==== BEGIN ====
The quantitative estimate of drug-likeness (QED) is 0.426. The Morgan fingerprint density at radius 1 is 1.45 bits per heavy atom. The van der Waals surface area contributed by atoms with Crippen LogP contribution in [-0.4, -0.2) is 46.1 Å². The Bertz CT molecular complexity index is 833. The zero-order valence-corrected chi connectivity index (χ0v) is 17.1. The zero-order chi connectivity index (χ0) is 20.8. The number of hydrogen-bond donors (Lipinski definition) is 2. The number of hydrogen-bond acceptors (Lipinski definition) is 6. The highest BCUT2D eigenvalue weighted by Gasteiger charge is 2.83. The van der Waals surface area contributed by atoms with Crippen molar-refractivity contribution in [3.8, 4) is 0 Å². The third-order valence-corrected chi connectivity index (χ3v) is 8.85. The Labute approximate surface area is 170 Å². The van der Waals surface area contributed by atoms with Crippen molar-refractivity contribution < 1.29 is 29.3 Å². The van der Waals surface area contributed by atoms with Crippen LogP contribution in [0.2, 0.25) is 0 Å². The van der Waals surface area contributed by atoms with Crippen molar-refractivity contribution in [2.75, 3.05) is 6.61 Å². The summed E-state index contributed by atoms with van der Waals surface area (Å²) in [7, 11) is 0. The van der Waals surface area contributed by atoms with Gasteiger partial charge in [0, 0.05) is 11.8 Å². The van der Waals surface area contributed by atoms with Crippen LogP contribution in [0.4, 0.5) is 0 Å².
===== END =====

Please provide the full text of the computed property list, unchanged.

The quantitative estimate of drug-likeness (QED) is 0.426. The Morgan fingerprint density at radius 1 is 1.45 bits per heavy atom. The van der Waals surface area contributed by atoms with Crippen LogP contribution in [-0.4, -0.2) is 46.1 Å². The Bertz CT molecular complexity index is 833. The zero-order valence-corrected chi connectivity index (χ0v) is 17.1. The zero-order chi connectivity index (χ0) is 20.8. The number of hydrogen-bond donors (Lipinski definition) is 2. The number of hydrogen-bond acceptors (Lipinski definition) is 6. The highest BCUT2D eigenvalue weighted by Gasteiger charge is 2.83. The van der Waals surface area contributed by atoms with Crippen molar-refractivity contribution in [3.8, 4) is 0 Å². The third-order valence-corrected chi connectivity index (χ3v) is 8.85. The Labute approximate surface area is 170 Å². The van der Waals surface area contributed by atoms with Crippen molar-refractivity contribution < 1.29 is 29.3 Å². The van der Waals surface area contributed by atoms with Crippen LogP contribution in [0.2, 0.25) is 0 Å². The van der Waals surface area contributed by atoms with Crippen molar-refractivity contribution in [2.75, 3.05) is 6.61 Å². The summed E-state index contributed by atoms with van der Waals surface area (Å²) in [7, 11) is 0. The van der Waals surface area contributed by atoms with Gasteiger partial charge in [0, 0.05) is 11.8 Å². The van der Waals surface area contributed by atoms with Crippen LogP contribution in [0.4, 0.5) is 0 Å².